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HOW SHOULD I EAT? THE IMPORTANCE OF MEAL COMPOSITION



Choose something from each of the whole-food categories – carbohydrates, fats and proteins.

Carbohydrates are the most essential part of our diet for long-term health and brain function. But not the carbohydrates that are highly processed, stripped of their nutrients and fiber (like doughnuts, bagels and sweets). We want real, whole plant foods containing the vitamins, minerals, fiber and phytonutrients that create health.

  • Low-glycemic legumes (lentils, chickpeas, soybeans)

  • Abundance of fresh fruits and vegetables teaming with phytonutrients (carotenoids, flavonoids, polyphenols)

  • Slow-burning, low-glycemic vegetables (asparagus, broccoli, kale, spinach, cabbage, Brussel sprouts)

  • Optimal fruit (Berries, cherries, peaches, plums, rhubarb, pears, apples)

  • Suitable fruit (cantaloupes and melons, grapes and kiwifruit) – they have more sugar.

  • High fiber (legumes, nuts, seeds, whole grains, vegetables, and fruit)

  • Minimize starchy, high-glycemic cooked vegetables (potatoes, corn, rutabagas, parsnips, and turnips)

  • Smaller portions – A large meal will raise your blood sugar

Omega-3 fats are the most important building blocks for a healthy brain and cells.

  • Cold-water fish (wild salmon, sardines, herring, small halibut, black cod) contain a lot of beneficial omega-3 fatty acids that reduce inflammation.

  • Emergency food - Canned wild salmon, sardines or herring (kippers)

  • Omega-3 eggs contain a safe form of DHA (you can eat up to 8 eggs a week) and are a rich source of choline for your brain.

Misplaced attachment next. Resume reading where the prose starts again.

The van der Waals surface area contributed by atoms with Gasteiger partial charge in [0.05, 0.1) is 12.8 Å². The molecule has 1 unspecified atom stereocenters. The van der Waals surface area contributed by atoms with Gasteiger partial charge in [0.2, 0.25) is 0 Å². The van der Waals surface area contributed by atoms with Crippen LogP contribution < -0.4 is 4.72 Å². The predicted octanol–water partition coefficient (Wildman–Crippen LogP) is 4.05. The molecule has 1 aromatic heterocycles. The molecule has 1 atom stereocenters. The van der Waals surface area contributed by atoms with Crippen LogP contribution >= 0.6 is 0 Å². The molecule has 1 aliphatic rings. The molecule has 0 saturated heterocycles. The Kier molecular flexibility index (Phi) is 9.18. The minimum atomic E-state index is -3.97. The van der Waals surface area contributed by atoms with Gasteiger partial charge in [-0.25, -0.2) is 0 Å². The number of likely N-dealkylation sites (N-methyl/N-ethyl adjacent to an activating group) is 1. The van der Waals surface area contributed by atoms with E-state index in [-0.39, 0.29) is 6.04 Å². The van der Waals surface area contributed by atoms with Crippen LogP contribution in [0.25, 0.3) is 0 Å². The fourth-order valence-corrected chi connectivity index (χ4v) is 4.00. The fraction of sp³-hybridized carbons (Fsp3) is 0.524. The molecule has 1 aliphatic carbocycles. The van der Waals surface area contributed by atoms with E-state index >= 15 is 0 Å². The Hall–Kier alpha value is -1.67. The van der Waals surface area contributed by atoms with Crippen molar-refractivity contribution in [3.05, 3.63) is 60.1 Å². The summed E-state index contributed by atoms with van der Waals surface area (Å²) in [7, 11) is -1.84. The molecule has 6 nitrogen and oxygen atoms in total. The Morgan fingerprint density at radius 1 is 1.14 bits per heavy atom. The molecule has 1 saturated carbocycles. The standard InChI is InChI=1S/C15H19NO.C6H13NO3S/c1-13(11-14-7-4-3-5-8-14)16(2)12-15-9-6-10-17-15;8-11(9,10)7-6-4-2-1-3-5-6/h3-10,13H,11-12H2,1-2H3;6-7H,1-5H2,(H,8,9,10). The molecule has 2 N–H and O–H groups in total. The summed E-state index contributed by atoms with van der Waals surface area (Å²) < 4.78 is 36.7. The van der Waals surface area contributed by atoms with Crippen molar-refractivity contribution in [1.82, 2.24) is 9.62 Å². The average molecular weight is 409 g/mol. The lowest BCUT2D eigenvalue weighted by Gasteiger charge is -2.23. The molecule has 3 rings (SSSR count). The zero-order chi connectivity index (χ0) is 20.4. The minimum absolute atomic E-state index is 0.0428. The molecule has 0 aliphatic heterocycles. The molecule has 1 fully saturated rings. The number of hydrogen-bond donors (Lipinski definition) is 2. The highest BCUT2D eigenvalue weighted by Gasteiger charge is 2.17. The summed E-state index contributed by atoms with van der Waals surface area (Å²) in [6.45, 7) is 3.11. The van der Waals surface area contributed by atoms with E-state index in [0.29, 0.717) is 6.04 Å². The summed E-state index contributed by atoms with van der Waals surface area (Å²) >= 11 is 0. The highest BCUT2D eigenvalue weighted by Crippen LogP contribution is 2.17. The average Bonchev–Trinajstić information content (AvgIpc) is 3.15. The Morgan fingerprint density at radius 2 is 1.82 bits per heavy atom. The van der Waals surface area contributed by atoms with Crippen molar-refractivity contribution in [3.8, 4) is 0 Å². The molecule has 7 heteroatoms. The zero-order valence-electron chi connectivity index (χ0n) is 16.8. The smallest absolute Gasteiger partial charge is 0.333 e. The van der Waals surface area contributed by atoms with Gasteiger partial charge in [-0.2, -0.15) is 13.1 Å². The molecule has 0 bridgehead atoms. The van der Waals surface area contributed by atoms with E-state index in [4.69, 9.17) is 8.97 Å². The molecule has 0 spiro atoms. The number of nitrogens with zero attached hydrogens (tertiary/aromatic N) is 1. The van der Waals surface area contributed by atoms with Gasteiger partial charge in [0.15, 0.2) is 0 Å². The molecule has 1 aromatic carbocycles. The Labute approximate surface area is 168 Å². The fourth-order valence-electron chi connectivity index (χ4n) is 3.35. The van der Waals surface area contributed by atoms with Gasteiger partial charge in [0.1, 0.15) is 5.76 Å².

• Cooking - Extra-virgin olive oil contains anti-inflammatory and antioxidant phytochemicals.

  • High-temperature cooking – Unrefined or expeller pressed sesame oil

Protein provides us with the amino acids that make neurotransmitters. Each person is different and thrives on different types of food. You may be fine as vegan, someone else may not. Find the right balance for you by experimenting with animal versus other sources for protein. Either way, you have to have protein at each meal.

  • Beans or legumes including soy products (edamame, tofu, and tempeh)

  • Nuts (almonds, walnuts, macadamia nuts, pecans)

  • Seeds (pumpkin, sunflower, flax, chia)

  • Omega-3 eggs

  • Safe, mercury-free fish

  • Organic, grass-fed, hormone-free, antibiotic-free, and pesticide-free poultry

  • Small amounts of lean, organic, grass-fed, hormone-free, and antibiotic-free lamb or beef

  • Avoid excessive quantities of meats (no more than 4-6 ounces per serving, no more than once or twice a week)

During the preparation week, take note of your eating habits. Do your meals contain something from each of these categories?


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